For C. diff, adverse events associated with fecal transplantation are rare: Some patients report mild bloating, abdominal pain, or constipation. (If the stool is administered by colonoscopy, the risks of that procedure also apply.) But it’s possible that negative outcomes may be underreported, since no national registry of patients yet exists. (No one even knows how many fecal transplants are performed in the U.S. each year, Smith said.) As the largest single provider of fecal matter, OpenBiome might therefore help to verify its safety—or reveal any longer-term risks, like obesity or diabetes. “It’s important for patients to be able to make informed decisions,” Smith said, even if desperation may drive them to get the treatment anyway. Edmond, too, is sensitive to the importance of further research, but as he puts it: “If you’re 80 years old and can’t leave the house because you’re having 20 bowel movements a day, do you really care if you might be at higher risk for a chronic disease 10 years from now?”

*  *  *

The Food and Drug Administration, however, is clearly concerned about potential risks. In 2013, the agency indicated that it regarded stool for the procedure as an investigational new drug. That meant that hospitals or physicians could only offer it to patients if they submitted an investigational new drug, or IND, application, with all of the attendant scientific and bureaucratic requirements. The backlash was swift. Doctors and patients worried that red tape would limit access to a lifesaving therapy and drive more people to perform the procedure on their own, with fewer safeguards. “I have at least three more patients in the process of preparing for self-administered fecal transplant at home,” Edmond wrote in May 2013.  “These patients are highly motivated, know the data on effectiveness and won’t be told no!”

In June 2013, the FDA relented. It announced that it would not enforce its rule, temporarily at least, as it studied the matter further. Doctors could offer fecal transplants for recurrent C. diff, as long as patients gave their informed consent. The issue remained unresolved, however, and in February 2014, the FDA offered an updated draft guideline that once again set advocates on edge: The agency proposed that its previous enforcement discretion would be contingent, in part, on either the doctor or the patient knowing the donor personally. So “if I test a donor once for infections and that donor is known to the patient, I don’t need an IND,” Edmond wrote at the time. “But if I obtain the stool from a stool bank that has a small number of highly selected donors that are tested serially every 60 days … I need an IND?” Such a requirement, if implemented, would undermine large-scale stool banking like that done by OpenBiome, its founders said.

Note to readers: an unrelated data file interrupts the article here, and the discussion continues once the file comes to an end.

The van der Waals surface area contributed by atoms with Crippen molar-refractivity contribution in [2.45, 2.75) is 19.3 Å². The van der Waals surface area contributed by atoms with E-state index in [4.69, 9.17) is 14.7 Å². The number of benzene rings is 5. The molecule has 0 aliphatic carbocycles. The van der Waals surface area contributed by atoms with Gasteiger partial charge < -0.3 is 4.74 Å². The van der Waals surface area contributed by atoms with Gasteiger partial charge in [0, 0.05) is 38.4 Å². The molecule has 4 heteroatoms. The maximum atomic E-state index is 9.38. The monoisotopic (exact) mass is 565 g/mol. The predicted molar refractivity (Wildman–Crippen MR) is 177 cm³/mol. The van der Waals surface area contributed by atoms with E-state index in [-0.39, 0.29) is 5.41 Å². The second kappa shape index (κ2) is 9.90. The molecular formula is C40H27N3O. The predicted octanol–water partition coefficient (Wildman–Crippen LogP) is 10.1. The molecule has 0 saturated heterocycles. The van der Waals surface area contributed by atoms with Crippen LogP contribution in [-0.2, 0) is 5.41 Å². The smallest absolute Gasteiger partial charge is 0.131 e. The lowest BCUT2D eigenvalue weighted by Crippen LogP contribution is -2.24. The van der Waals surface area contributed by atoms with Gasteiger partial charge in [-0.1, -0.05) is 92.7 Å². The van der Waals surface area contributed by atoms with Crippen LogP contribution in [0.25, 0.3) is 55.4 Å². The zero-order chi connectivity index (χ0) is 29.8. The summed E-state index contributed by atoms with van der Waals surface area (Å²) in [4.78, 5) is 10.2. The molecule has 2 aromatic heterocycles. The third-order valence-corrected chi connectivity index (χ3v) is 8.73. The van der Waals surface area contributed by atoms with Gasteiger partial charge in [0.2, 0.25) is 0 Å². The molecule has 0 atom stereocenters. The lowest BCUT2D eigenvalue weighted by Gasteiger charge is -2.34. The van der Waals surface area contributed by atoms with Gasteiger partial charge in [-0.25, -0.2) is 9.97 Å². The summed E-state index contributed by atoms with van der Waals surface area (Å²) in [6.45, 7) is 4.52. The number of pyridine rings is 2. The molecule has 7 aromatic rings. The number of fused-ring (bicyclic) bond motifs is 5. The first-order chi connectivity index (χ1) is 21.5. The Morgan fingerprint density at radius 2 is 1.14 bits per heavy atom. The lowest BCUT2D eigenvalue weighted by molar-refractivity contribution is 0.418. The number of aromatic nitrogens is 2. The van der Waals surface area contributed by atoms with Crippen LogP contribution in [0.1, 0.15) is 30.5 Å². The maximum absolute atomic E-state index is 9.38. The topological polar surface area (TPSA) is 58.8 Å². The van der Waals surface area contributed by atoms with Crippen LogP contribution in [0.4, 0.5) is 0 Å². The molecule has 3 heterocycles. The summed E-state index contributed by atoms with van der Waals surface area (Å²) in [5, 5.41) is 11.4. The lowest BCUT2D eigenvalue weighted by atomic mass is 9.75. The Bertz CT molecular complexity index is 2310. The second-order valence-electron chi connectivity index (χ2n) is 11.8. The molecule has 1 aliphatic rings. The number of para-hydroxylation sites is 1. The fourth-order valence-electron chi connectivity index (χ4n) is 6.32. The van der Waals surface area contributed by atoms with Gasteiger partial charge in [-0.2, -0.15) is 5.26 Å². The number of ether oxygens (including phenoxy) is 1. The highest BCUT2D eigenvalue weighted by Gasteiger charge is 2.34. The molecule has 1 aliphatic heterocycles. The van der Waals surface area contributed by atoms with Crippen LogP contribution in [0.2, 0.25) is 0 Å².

Ironically, this requirement might also increase the risks associated with fecal transplants. The risk of blood transfusions is known to be higher when recipients choose donors, rather than when they receive blood anonymously—perhaps because friends or family members feel pressured to donate even if they have engaged in risky behavior. “There is no reason to think it would be different here,” Edmond has written. (The FDA said that it is considering this point, among others, and that “the draft guidance document has not been finalized or issued for implementation.”)